Retroactive classification in Trumpworld

News Report: The White House is investigating the email records of current and former State Department officials who sent messages to then-Secretary of State Hillary Clinton’s private email.
The officials targeted in the investigation were notified that emails they sent years ago have been retroactively classified and may now possibly be considered security violations.

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When you went through the intersection, Mrs. Clinton, the light was green. But we retroactively changed it to “red.”

Image result for trump taking oath of office
I promised to “preserve, protect and defend the Constitution of the United States.” I retroactively changed the words to, “preserve, protect and defend the wealth and power of Donald J. Trump.”

7 thoughts on “Retroactive classification in Trumpworld

  1. In the early 1980s, while I was in the government, the requirement for a security clearance renewal had a new provision that covered presently unclassified but potentially classifiable material. We were told that the government would never use it to entrap an employee. A coworker and I refused to sign it ,however, and we retired a few years later. This is the first case I have heard of its being used as we feared it could be.


      1. Rodger, the early 1980s was wrong; it was the early 1990s. The provision was printed on the standard form that everyone had to sign to obtain or renew a clearance. I believe that form was replaced by a far more complete and complicated form.


          1. Rodger, I didn’t find a copy of the old form, but did find the following under

            Sensitive Security Information – Wikipedia

   › wiki › Sensitive_Security_Information

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            2 Similar
            Sensitive Security Information (SSI) is a category of sensitive but unclassified information under …. Ultimately, the “classifiable” aspect of the government nondisclosure policies was dropped. However, the same situation has reared its head in …

            The quote follows:

            During the 1980s, Congress and the White House clashed over nondisclosure agreements that said employees could be penalized for disclosing “classifiable” (rather than classified) information. The primary argument against was that a whistleblower could be retaliated against by a management decision to simply retroactively decide that they disclosed classified information – though it was not classified when the disclosure took place. The decision to mark the information as sensitive would have taken place only after a disclosure. Furthermore, this would have held employees who disclosed to a higher standard than the person responsible for marking information that should be marked classified. Ultimately, the “classifiable” aspect of the government nondisclosure policies was dropped.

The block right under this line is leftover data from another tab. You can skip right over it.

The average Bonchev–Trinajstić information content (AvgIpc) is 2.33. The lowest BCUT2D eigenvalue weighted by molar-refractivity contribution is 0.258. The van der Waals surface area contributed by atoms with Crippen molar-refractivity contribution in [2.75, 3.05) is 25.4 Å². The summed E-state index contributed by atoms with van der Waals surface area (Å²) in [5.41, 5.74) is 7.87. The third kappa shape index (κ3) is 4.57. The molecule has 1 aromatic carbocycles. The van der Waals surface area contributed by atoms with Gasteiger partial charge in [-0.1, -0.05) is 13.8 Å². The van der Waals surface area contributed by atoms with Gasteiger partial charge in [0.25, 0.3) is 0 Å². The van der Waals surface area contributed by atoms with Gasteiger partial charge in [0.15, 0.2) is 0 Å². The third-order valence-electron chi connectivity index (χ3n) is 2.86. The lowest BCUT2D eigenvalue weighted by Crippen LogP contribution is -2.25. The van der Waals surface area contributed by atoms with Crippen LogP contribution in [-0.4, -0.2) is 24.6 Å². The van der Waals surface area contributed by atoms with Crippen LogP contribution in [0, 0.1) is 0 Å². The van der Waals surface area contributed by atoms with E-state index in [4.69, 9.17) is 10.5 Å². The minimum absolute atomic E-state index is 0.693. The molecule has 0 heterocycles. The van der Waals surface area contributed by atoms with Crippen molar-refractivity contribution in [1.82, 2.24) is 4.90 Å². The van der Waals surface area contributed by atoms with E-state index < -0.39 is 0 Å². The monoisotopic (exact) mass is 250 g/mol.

However, the same situation has reared its head in the former TSA Federal Air Marshal Robert MacLean v. Department of Homeland Security national security whistleblower termination case, which revolves around the TSA’s retroactive decision to label a disclosure from MacLean as “Sensitive Security Information,” three years after he made his disclosure and four months after terminating him. MacLean argues that his disclosure was protected by the Whistleblower Protection Act; the TSA counters that SSI disclosures are not protected because violations of executive agency regulations are equal to a “violation of law.”[2]

            According to this 1988 House report.[3] “The Administration’s most recent attempt to define ‘classifiable’ holds employees liable for disclosers of unclassified information, without any prior notice to them of its special status. Under Executive Order 12356, classified information is marked as such. Sec. 1.5. Even information that is in the process of a classification determination is given an interim classification marking for a 30-day period. Executive Order 12356, Sections 1.1(c), 1.(e). The employee is, therefore, aware of its special status. Without the classification markings on unclassified information, however, an employee cannot be sure that the nondisclosure agreements’ restrictions apply to that material. Consequently, they must check with their supervisors, thereby alerting them to the disclosure. That invites a chilling effect. As then Congresswoman (now U.S. Senator) Barbara Boxer noted at the hearings:


  2. “……….. investigating the email records of current and former State Department officials…”

    He’ll do anything to dig up any dirt he can to distract from the ongoing investigation of him. All the while he only digs himself in deeper. His new home should be in the Labrea tar pits.


  3. Trump mistruths on Ukraine, impeachment fight

    It used to be he only lied a few times a day (which was way too much for a President). Now he spends his time tweeting rather than governing, and he lies with every tweet. Dozens a day. The people who believe him are fools and suckers. Sadly, when you tell a fool he has been suckered, that only hardens his position.

    See: The Ukraine story is just the tip of the impeachment iceberg
    See: What has changed in our national Trump nightmare — and what hasn’t
    See: A Second Whistleblower Complaint Is Targeting Trump’s Tax Returns


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